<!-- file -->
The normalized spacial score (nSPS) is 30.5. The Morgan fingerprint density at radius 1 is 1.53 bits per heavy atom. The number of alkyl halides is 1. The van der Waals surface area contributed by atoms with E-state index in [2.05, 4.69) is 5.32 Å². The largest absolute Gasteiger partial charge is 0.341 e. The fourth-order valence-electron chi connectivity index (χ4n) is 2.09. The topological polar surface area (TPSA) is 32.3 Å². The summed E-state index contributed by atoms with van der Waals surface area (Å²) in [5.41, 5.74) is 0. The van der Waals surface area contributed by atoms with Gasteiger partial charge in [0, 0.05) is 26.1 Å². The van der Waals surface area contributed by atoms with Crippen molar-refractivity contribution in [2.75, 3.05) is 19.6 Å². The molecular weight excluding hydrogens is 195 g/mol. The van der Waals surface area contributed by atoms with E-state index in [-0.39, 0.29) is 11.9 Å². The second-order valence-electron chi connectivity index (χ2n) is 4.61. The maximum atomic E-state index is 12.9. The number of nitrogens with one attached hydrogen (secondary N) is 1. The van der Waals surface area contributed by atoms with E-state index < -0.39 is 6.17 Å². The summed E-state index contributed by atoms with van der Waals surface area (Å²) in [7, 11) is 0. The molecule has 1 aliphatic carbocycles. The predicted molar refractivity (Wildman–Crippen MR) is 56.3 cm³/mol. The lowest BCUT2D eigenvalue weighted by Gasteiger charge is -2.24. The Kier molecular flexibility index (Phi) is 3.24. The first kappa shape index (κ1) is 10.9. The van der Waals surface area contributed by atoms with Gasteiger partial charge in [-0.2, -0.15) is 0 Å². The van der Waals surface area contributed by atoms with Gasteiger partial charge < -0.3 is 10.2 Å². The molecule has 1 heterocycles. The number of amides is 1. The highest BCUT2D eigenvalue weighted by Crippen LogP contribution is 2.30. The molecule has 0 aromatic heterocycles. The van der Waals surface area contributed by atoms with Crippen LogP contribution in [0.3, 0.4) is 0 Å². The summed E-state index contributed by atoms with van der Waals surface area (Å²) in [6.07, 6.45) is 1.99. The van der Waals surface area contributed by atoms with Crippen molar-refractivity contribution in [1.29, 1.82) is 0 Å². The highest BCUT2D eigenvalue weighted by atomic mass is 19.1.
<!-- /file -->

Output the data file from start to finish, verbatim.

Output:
The normalized spacial score (nSPS) is 30.5. The Morgan fingerprint density at radius 1 is 1.53 bits per heavy atom. The number of alkyl halides is 1. The van der Waals surface area contributed by atoms with E-state index in [2.05, 4.69) is 5.32 Å². The largest absolute Gasteiger partial charge is 0.341 e. The fourth-order valence-electron chi connectivity index (χ4n) is 2.09. The topological polar surface area (TPSA) is 32.3 Å². The summed E-state index contributed by atoms with van der Waals surface area (Å²) in [5.41, 5.74) is 0. The van der Waals surface area contributed by atoms with Gasteiger partial charge in [0, 0.05) is 26.1 Å². The van der Waals surface area contributed by atoms with Crippen molar-refractivity contribution in [2.75, 3.05) is 19.6 Å². The molecular weight excluding hydrogens is 195 g/mol. The van der Waals surface area contributed by atoms with E-state index in [-0.39, 0.29) is 11.9 Å². The second-order valence-electron chi connectivity index (χ2n) is 4.61. The maximum atomic E-state index is 12.9. The number of nitrogens with one attached hydrogen (secondary N) is 1. The van der Waals surface area contributed by atoms with E-state index < -0.39 is 6.17 Å². The summed E-state index contributed by atoms with van der Waals surface area (Å²) in [7, 11) is 0. The molecule has 1 aliphatic carbocycles. The predicted molar refractivity (Wildman–Crippen MR) is 56.3 cm³/mol. The lowest BCUT2D eigenvalue weighted by Gasteiger charge is -2.24. The Kier molecular flexibility index (Phi) is 3.24. The first kappa shape index (κ1) is 10.9. The van der Waals surface area contributed by atoms with Gasteiger partial charge in [-0.2, -0.15) is 0 Å². The van der Waals surface area contributed by atoms with Gasteiger partial charge < -0.3 is 10.2 Å². The molecule has 1 heterocycles. The number of amides is 1. The highest BCUT2D eigenvalue weighted by Crippen LogP contribution is 2.30. The molecule has 0 aromatic heterocycles. The van der Waals surface area contributed by atoms with Crippen LogP contribution in [0.3, 0.4) is 0 Å². The summed E-state index contributed by atoms with van der Waals surface area (Å²) in [6.07, 6.45) is 1.99. The van der Waals surface area contributed by atoms with Crippen molar-refractivity contribution in [1.29, 1.82) is 0 Å². The highest BCUT2D eigenvalue weighted by atomic mass is 19.1.